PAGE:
United Airlines, which has been under bankruptcy protection since 2002, won a temporary order on Friday stopping a group of creditors from repossessing 14 planes.
The federal judge overseeing United’s bankruptcy case, Eugene R. Wedoff, ruled in favor of United after it argued on Friday that the creditors were breaking antitrust laws by negotiating as a group, the airline’s chief financial officer, Frederic F. Brace III, said after a three-hour emergency hearing.
The creditors sought to repossess planes including Boeing 767’s and 737’s, according to a document sent to the creditors committee and lawyers for United’s parent, the UAL Corporation. Judge Wedoff will review the issue at a Dec. 15 hearing.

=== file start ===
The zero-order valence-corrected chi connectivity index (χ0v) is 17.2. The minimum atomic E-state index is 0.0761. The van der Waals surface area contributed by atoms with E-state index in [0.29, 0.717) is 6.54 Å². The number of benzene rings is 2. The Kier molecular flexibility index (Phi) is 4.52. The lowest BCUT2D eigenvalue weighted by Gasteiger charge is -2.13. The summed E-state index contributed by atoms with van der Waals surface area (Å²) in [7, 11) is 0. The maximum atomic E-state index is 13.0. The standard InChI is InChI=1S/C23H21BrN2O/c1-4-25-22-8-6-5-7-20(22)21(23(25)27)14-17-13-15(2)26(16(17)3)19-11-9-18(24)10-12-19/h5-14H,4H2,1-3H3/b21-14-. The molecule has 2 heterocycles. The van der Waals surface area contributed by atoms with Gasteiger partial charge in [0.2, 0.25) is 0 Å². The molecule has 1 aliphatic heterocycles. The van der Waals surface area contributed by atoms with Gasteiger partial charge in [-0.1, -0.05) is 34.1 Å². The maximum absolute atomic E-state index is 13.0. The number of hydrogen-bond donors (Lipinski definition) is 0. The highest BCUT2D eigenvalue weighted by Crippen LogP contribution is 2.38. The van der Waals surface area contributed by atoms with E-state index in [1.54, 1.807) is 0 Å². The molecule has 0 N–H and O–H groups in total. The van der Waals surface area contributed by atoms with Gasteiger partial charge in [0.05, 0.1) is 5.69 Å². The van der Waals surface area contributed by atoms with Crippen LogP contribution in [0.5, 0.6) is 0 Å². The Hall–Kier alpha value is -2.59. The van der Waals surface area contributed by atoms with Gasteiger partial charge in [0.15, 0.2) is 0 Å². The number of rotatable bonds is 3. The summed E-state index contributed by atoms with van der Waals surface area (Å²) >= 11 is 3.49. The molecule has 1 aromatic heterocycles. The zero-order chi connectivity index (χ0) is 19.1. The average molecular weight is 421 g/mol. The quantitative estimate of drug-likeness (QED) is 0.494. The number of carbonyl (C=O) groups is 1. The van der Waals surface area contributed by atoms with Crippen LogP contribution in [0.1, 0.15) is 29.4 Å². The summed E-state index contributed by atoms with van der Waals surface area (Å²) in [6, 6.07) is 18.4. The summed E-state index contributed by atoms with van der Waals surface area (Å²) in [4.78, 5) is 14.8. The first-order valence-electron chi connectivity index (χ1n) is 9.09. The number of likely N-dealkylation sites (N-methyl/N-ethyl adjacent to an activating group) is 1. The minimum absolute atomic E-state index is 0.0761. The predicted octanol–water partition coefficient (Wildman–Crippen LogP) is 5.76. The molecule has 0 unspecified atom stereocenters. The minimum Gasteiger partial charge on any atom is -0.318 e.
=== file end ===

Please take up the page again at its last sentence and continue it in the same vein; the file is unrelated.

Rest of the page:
“We obviously are pleased with the judge’s ruling against this undue, unfair pressure,” Mr. Brace said.
Jim Spiotto, a lawyer who represents the creditors, declined to comment.
United has been working with the creditors for almost two years to reach new lease agreements that may help the company lower costs. The group controls about 160 additional United planes, about one-third of the fleet. An agreement between the creditors and United was dropped after a government board rejected a loan guarantee request and the company determined it would need to further cut costs.
Jean Medina, a spokeswoman for United, said before the hearing, “We believe the financial issues involved can be addressed through constructive negotiation.”